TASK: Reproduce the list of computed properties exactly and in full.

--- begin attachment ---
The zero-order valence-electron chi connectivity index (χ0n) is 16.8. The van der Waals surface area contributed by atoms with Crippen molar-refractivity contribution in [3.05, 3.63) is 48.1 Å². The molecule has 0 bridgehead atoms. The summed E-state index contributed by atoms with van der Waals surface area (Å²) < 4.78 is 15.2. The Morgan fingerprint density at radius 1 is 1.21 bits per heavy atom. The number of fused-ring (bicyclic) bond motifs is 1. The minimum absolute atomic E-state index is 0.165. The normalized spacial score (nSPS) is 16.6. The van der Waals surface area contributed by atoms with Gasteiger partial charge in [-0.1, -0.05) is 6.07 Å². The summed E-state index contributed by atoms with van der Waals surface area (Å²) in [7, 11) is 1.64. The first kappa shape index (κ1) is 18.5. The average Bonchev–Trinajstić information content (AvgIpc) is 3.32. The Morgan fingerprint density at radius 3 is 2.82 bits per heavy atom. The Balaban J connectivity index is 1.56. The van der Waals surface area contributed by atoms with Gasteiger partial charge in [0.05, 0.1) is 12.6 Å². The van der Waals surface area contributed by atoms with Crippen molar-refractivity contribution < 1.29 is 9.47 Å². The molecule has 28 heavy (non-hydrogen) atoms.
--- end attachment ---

The zero-order valence-electron chi connectivity index (χ0n) is 16.8. The van der Waals surface area contributed by atoms with Crippen molar-refractivity contribution in [3.05, 3.63) is 48.1 Å². The molecule has 0 bridgehead atoms. The summed E-state index contributed by atoms with van der Waals surface area (Å²) < 4.78 is 15.2. The Morgan fingerprint density at radius 1 is 1.21 bits per heavy atom. The number of fused-ring (bicyclic) bond motifs is 1. The minimum absolute atomic E-state index is 0.165. The normalized spacial score (nSPS) is 16.6. The van der Waals surface area contributed by atoms with Gasteiger partial charge in [-0.1, -0.05) is 6.07 Å². The summed E-state index contributed by atoms with van der Waals surface area (Å²) in [7, 11) is 1.64. The first kappa shape index (κ1) is 18.5. The average Bonchev–Trinajstić information content (AvgIpc) is 3.32. The Morgan fingerprint density at radius 3 is 2.82 bits per heavy atom. The Balaban J connectivity index is 1.56. The van der Waals surface area contributed by atoms with Gasteiger partial charge in [0.05, 0.1) is 12.6 Å². The van der Waals surface area contributed by atoms with Crippen molar-refractivity contribution < 1.29 is 9.47 Å². The molecule has 28 heavy (non-hydrogen) atoms.